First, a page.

Morning Edition Remembers The Woolworth Lunch Counter Sit-In Of 1960

Jan 30, 2020

Saturday, Feb. 1, marks the 60th anniversary of a watershed moment in the civil rights movement. 

The scene took place at a Woolworth's lunch counter in Greensboro, North Carolina.  The players were four black college students who decided to go into the store, sit at the counter and refuse to move until they were served.


That act of bravery is memorialized at the National Center for Civil and Human Rights in Atlanta.  

An interactive exhibit takes a visitor through a multi-sensory experience of what these four students went through.

Visitors of the Center for Civil and Human Rights in Atlanta sit at a lunch counter with a pair of headphones and listen to a dramatic reenactment of the Woolworth's sit-in.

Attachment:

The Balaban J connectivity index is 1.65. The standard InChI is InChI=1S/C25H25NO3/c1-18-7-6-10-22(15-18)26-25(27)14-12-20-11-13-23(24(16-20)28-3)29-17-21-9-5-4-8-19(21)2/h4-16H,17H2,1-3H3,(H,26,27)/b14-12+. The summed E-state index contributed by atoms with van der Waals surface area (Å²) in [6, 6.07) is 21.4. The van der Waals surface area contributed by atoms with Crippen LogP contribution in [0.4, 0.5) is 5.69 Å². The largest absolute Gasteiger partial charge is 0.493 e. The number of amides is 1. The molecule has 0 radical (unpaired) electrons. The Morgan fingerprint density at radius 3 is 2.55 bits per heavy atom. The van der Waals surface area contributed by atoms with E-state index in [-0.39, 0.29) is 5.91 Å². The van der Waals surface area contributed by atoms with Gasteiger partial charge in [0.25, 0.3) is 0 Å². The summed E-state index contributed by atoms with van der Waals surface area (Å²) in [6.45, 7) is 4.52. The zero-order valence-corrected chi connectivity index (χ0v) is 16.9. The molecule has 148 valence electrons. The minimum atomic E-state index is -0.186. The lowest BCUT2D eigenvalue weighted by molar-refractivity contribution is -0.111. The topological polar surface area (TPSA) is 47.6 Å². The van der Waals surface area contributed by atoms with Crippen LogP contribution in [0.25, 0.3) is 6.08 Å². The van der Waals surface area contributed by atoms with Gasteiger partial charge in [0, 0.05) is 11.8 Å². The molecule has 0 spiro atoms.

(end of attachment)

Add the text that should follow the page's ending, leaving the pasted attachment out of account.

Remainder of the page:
Credit National Center For Civil And Human Rights

This moment at Woolworth's inspired a group of high schoolers in North Carolina to hold a sit-in of their own in a drugstore just a few weeks later.

They became known as the Chapel Hill Nine.

Ultimately the commitment by both protests led to the desegregation of the Woolworth lunch counter on July 25, 1960.

To commemorate the 60th anniversary of these moments, the Center for Civil and Human Rights is offering free admission Saturday.